The Brisbane Writers Festival was held at the State Library, with panel discussions conducted in several auditoriums throughout the complex. As such, there were many concurrent talks at any one time, and it might’ve been hard deciding which one to go to at each time slot, but this particular one was an easy choice for me.
The second of three talks (yes, I’m doing this out of order) that I attended at the BWF was titled “Ordinary People, Extraordinary Lives” and, like the title suggests, was about finding extraordinary things within the ordinary and everyday. This was a panel discussion, chaired by Steven Lang, with guests David Cohen, Robert Drewe and Kyo Maclear. I was drawn to this event because it’s something that eternally fascinates me, and it’s part of the reason why I read blogs, and why I enjoy talking to customers at work, and why I usually try to be the one asking questions in a conversation, etc, etc.
At the start, Lang asked each of the authors to give a brief description about one of their novels that was relevant to the topic. Maclear was first to speak, and I was instantly sold on the idea of her book Birds Art Life Death (or Birds Art Life, which is the title it’s published under in North America). As she described the book, I felt as if I was mentally ticking off a list I didn’t realise I even had, and thinking that here was a book about everything I wanted to read – here was a book unlike any I’d previously read.
After the talk, I went straight to the festival book shop, and bought my own copy of Birds Art Life Death, and went to get it signed by Maclear. To understand the significance of this, I must mention that I have never, of my own accord, stood in line to get something signed by a famous person. I do vaguely remember lining up with my sister to get albums signed by bands/artists when we were younger, but I was basically just tagging along (at least, I don’t remember being overly excited – maybe just moderately excited).
Well, anyway, I bought Maclear’s book, and I got it signed, even though, I must admit, I didn’t know anything about her or her books before that talk. Such was the impact of what she’d said (and/or such was the receptive, awakening mind in me that became so intrigued by this tying together of the subject matter in the book’s title).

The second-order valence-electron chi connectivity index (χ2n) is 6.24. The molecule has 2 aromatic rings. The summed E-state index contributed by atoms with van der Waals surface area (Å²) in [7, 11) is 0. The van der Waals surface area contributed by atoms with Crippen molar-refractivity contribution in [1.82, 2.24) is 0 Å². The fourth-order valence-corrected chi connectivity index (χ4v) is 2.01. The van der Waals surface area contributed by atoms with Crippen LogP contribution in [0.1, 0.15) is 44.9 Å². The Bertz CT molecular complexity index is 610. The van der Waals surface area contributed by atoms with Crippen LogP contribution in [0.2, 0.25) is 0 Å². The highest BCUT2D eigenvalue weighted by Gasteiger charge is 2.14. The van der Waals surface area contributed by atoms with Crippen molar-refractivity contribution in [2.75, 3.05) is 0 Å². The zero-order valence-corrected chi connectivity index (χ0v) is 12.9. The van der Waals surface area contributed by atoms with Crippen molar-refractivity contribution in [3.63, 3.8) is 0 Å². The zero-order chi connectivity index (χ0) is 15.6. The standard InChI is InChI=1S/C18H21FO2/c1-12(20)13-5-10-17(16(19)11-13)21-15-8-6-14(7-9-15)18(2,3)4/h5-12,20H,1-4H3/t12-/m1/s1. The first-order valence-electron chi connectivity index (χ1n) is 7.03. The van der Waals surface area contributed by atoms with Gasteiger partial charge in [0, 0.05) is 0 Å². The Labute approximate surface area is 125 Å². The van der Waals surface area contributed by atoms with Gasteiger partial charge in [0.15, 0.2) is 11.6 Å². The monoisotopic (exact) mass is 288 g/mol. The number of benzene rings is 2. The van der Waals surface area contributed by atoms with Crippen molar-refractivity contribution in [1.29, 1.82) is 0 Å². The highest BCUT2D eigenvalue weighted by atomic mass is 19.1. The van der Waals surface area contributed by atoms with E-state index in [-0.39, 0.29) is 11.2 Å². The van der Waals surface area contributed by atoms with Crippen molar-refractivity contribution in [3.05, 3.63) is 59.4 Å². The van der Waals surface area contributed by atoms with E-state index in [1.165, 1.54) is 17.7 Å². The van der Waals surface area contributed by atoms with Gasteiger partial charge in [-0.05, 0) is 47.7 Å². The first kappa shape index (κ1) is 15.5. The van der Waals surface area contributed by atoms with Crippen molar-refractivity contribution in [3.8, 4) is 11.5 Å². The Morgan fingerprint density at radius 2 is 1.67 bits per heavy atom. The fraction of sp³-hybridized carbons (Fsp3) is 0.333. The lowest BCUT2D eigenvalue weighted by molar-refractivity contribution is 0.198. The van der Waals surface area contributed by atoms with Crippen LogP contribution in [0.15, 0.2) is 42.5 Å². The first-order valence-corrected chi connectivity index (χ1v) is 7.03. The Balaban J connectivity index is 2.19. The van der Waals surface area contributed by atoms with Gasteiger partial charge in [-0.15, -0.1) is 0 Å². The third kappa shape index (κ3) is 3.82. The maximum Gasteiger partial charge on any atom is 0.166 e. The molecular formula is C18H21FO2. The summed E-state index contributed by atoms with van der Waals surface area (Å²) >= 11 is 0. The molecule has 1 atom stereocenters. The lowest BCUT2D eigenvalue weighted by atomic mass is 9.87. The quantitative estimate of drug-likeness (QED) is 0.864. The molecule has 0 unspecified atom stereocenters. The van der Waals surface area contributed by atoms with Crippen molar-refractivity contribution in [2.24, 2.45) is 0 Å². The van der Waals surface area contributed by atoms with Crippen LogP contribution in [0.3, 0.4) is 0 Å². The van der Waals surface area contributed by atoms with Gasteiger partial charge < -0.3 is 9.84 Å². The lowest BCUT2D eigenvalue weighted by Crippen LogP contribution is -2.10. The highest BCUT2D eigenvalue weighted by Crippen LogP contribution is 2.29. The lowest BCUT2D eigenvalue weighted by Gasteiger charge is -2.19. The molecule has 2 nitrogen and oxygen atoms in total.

When I got up to the signing table, and she was signing my copy of her book, I told her about how I’ve liked birds ever since I was a young child. I was afraid I’d end up rambling, but I just really wanted to tell her how completely sold I was on the idea of her book.
It was all ok. She also asked a bit more about myself: I was also holding my copy of Anna Karenina (I’d brought it along so that I could get some reading done between each event), so she asked what I was reading, and then she asked if I was a writer too. I told her that I dabbled in story-writing but that my primary outlet was blogging (of course, I said all that in simpler terms because I was experiencing some degree of being star-struck). Unexpectedly, she asked me to write down my blog site for her, and I just paused for a moment, unsure if I’d heard her correctly. But she’d pushed her BWF program across the table for me, so I pulled out a pen, and quickly noted down my blog address for her.
I don’t know if anything will come of this – whether she’ll actually visit my blog or not – but just the fact that she asked, and showed an interest – that was really heart-warming.
Well, anyway, I’m pretty keen to start reading Birds Art Life Death, but all this writing about the BWF takes precedence because I need to record these things before they slip from my memory. I will get onto it, though, and there will be a post about it.
Umm… I was supposed to have written this post about the actual panel discussion, but kind of went off on a massive tangent, and now this post is getting a bit long, so I’m just going to leave it for another day. Maybe I’ll go back to writing about the events in the order I attended them…